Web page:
Getting more from mini-diggers

Excavator Forklift, a family-run business based in Northern Ireland, has developed, CE marked and is now manufacturing a new range of lifting attachments that transform mini-diggers into maxi-lifters.

Primarily designed with landscape gardeners, groundworks contractors and builders in mind, the attachment can be used by anyone who needs to lift heavy loads like pallets of blocks, bags of sand or aggregate or indeed other heavy loads. The attachments are made to fit popular mini-diggers from 0.8-3.5 which can access side-returns to gardens that are inaccessible by larger equipment. This makes the EFL attachment and digger combination a compelling alternative for limited access sites.

Attached and detached in a minute, the clever design (owner and designer James is a Chartered Civil Engineer and Member of the Institute of Engineers of Ireland) takes the hydraulic power of the excavator that is normally directed to digging and harnesses it – within the attachment structure – to produce a vertical lift.

The vertical nature of the lift means that the overturning tendency (which otherwise limits mini-diggers lifting capacity) is significantly reduced. The wheel support on the attachment and the self-righting nature of the attachment mast ensure stability, even on uneven ground. In terms of stresses on the digger, note that when the attachment is lifting, the forces exerted on the digger itself are much less than those generated when digging. The digger provides ballast, hydraulic power to the attachment rams and it is needed to steer and propel the combined load.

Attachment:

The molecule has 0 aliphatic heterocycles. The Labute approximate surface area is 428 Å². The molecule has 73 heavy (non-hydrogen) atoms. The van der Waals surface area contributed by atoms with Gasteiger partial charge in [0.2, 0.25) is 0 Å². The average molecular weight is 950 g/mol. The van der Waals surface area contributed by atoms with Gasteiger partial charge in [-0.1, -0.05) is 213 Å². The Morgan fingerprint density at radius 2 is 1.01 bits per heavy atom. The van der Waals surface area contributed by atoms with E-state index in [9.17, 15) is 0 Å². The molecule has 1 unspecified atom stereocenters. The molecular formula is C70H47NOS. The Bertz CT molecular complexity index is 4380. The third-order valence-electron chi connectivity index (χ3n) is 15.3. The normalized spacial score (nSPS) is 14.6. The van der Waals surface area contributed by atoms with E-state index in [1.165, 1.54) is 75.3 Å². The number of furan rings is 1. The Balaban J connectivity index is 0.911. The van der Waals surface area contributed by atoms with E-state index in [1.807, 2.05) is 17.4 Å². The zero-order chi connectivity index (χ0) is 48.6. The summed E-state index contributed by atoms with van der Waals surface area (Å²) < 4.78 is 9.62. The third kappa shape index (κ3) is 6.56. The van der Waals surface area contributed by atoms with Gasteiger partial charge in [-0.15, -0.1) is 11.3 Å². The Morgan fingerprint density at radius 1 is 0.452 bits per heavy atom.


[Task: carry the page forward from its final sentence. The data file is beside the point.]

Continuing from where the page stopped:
The attachment can lift loads on pallets (to 20 cm or c.2 m) or (perhaps of most interest to arborists) suspend them (at 2m).

The precise weight that can be lifted depends on the excavator model, but most mini-diggers (+EFL attachment) can be expected to lift up to 3-4 times what the excavator can lift alone. To give context, a 1.1 tonne Bobcat E10 + attachment can lift an impressive 1.0 tonnes to 1.6 m!

Category winners in the Catalyst Invent 2021 competition awarding innovation in Northern Ireland.

Designed by James Russell (M.I.E.I.)